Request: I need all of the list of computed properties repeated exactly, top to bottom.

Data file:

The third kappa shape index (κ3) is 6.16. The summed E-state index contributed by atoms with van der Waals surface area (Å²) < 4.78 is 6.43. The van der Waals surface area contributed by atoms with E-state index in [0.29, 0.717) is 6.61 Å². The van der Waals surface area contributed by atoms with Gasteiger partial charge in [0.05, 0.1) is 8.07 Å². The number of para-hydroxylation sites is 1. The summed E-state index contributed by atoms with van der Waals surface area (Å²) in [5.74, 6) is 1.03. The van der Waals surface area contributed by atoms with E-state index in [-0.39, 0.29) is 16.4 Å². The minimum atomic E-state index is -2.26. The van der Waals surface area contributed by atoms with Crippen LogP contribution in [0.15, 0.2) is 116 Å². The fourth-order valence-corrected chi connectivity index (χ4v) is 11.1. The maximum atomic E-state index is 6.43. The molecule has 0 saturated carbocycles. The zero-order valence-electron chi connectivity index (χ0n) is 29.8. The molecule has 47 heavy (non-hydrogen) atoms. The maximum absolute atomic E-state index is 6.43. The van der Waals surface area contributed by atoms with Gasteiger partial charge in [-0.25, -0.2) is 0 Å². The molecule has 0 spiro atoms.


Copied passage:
The third kappa shape index (κ3) is 6.16. The summed E-state index contributed by atoms with van der Waals surface area (Å²) < 4.78 is 6.43. The van der Waals surface area contributed by atoms with E-state index in [0.29, 0.717) is 6.61 Å². The van der Waals surface area contributed by atoms with Gasteiger partial charge in [0.05, 0.1) is 8.07 Å². The number of para-hydroxylation sites is 1. The summed E-state index contributed by atoms with van der Waals surface area (Å²) in [5.74, 6) is 1.03. The van der Waals surface area contributed by atoms with E-state index in [-0.39, 0.29) is 16.4 Å². The minimum atomic E-state index is -2.26. The van der Waals surface area contributed by atoms with Crippen LogP contribution in [0.15, 0.2) is 116 Å². The fourth-order valence-corrected chi connectivity index (χ4v) is 11.1. The maximum atomic E-state index is 6.43. The molecule has 0 saturated carbocycles. The zero-order valence-electron chi connectivity index (χ0n) is 29.8. The molecule has 47 heavy (non-hydrogen) atoms. The maximum absolute atomic E-state index is 6.43. The van der Waals surface area contributed by atoms with Gasteiger partial charge in [-0.25, -0.2) is 0 Å². The molecule has 0 spiro atoms.